|Chennai||Rs. 27580.00 (0.18%)|
|Mumbai||Rs. 28700.00 (0%)|
|Delhi||Rs. 27700.00 (0.73%)|
|Kolkata||Rs. 28270.00 (0%)|
|Kerala||Rs. 27050.00 (0.74%)|
|Bangalore||Rs. 27350.00 (1.11%)|
|Hyderabad||Rs. 27660.00 (1.21%)|
Urban Development Minister Kamal Nath has kicked up a storm by suggesting unequivocally that the only way for Delhi to grow is vertically since, bounded by Haryana and Uttar Pradesh, it cannot grow horizontally any more. Delhi is, in fact, much better placed on ground space than most Indian cities. For the national capital, a more important issue is retaining its character and the unique sense of history imparted by all its monuments. So, determining the merits and demerits of vertical growth in Delhi is important not so much for itself as to get a fix of issues that affect cities across the country.
The growth of cities and suburbia in the past has been determined by, more than anything else, technology. So long as people could only move in horse-drawn carriages, cities till the mid-19th century could not spread out beyond a point. This gave rise to central business districts (CBD), where important buildings were located and near which the better off lived. With the advent of metro rail transport, bigger cities and long commutes became possible by the turn of the century. Then came the private motor car, and suburbia began to define Western urban space from around the mid-’50s, along with the decline of inner cities.
Today, the telecommunications revolution, the Internet, a concern for global warming and a desire for a healthy lifestyle are redefining urban living. Suburbia, where families need to own more than one car, is out and the age of dense living has returned. People are realising the need to live near the place of work, walk a lot to complete minor errands, and cycle as much as possible so as not just to remain in good health but also to breathe less polluted air. Bicycle pools and lanes are now the rage in European cities.
To these technological imperatives have to be added the realities of urban life and governance in India. Here is what individual service providers in Delhi have to say, going by a Times of India report, in response to Kamal Nath’s intervention. Delhi already suffers severe power shortage. Power demand is growing by 25 per cent a year, and consumption per household is up from projected 5 kW to 11 kW, courtesy the increasing use of air conditioners through the day. An electricity distribution company manager says, “The moment you encourage high rises, power demand goes up.”
There are water shortages, too. The Delhi Jal Board has written to the Delhi Development Authority asking for a change in building by-laws so that buildings with more than two storeys have their own underground tanks and the board’s responsibility ends with filling them up. It is the same story with parking space for cars. Brawls over parking are becoming more and more common, even though 80 per cent of residents still do not own cars.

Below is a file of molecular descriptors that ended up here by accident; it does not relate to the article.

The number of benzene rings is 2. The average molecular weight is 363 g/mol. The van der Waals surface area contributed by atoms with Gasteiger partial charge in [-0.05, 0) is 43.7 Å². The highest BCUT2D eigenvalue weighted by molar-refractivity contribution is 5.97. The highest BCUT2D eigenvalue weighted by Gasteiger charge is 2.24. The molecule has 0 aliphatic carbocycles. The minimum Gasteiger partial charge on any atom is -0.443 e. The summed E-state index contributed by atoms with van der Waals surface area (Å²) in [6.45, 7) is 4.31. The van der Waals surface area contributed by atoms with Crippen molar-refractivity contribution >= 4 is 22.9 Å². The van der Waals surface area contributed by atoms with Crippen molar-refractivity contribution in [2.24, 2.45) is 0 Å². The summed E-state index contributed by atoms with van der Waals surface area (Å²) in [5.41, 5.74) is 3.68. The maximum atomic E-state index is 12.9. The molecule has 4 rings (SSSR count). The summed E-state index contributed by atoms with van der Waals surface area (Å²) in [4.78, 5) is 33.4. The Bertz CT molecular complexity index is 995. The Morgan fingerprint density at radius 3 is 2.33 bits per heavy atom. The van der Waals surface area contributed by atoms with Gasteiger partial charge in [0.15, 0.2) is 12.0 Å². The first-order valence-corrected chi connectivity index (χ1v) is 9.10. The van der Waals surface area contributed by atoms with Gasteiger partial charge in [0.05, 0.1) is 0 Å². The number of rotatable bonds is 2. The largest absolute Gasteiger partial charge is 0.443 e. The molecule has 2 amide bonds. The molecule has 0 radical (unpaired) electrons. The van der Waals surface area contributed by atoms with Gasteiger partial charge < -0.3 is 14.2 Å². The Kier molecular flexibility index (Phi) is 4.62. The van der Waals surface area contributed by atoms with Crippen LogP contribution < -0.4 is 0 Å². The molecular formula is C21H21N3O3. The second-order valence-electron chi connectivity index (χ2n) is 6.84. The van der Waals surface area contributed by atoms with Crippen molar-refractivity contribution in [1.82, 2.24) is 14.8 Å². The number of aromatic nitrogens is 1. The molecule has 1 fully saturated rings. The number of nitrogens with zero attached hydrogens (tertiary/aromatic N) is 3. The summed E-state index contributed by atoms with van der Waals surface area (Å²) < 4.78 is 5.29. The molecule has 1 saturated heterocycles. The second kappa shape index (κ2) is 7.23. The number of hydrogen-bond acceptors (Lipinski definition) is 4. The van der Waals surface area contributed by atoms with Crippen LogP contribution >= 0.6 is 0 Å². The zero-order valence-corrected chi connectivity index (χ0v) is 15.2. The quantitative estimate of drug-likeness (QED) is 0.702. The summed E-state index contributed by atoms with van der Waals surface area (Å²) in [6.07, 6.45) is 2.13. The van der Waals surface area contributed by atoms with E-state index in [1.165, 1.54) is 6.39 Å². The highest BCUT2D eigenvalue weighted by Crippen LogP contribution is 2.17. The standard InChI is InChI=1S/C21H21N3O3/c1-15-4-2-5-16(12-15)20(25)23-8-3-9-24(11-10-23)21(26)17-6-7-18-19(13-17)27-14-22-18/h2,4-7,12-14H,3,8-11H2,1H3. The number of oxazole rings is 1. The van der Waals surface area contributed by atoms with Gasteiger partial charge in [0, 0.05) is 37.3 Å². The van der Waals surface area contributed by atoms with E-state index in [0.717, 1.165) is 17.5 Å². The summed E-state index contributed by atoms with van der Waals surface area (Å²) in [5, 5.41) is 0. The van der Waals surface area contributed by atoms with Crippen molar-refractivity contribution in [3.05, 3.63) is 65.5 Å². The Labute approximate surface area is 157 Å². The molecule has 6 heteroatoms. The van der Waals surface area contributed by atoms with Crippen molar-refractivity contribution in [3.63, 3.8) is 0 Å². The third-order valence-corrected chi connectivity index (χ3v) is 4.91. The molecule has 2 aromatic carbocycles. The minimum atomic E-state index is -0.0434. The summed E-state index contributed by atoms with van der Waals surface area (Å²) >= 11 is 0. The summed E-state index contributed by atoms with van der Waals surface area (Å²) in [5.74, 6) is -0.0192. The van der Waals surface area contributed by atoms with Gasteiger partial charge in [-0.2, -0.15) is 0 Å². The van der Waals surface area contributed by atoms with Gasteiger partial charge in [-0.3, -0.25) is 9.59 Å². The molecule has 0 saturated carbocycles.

Delhi’s population growth has outstripped all projections. Hence it has been battling under severe infrastructure shortages for decades now, additional capacity becoming inadequate by the time it arrives. And the story is the same in other boom towns like Bangalore and Pune. Absolutely the last thing to do is to argue for high-rise development while paying lip service to infrastructure needs. As things stand, they will not be met in time. The failure of the Jawaharlal Nehru National Urban Renewal Mission in promoting local government reform, which would have improved the capacity to deliver better infrastructure, is a clincher.
It is absurd to be wholly technology-driven and argue that if Manhattan, Singapore and Hong Kong can grow upwards, so can we. Poor infrastructure, courtesy the quality of local government, is causing Indian cities to approach breaking point even at their present levels of growth and concentration. To build more vertically without taking care of infrastructure first will be suicidal.
Since urban growth has its own dynamic and will continue as it is a corollary of rapid economic development, what is to be done? One way is to encourage mixed-use development, where people live near their place of work, in areas earlier unbuilt — creating the likes of Whitefield in Bangalore or Rajarhat in Kolkata. Of course, you can have high-rises there. But it will be calamitous to raise the floor space index for inner city areas to encourage high-rise development there. Another option is to build new cities with infrastructure already in place, like the seven that will come up along the Delhi-Mumbai industrial corridor. Yet another solution is to urgently improve public transport everywhere, making it dependable and usable, thus reducing reliance on cars.
Allowing for high-rise development under present conditions will help only builders. They will develop costly floor space, sell at a huge profit and walk away, leaving the system to fend for itself.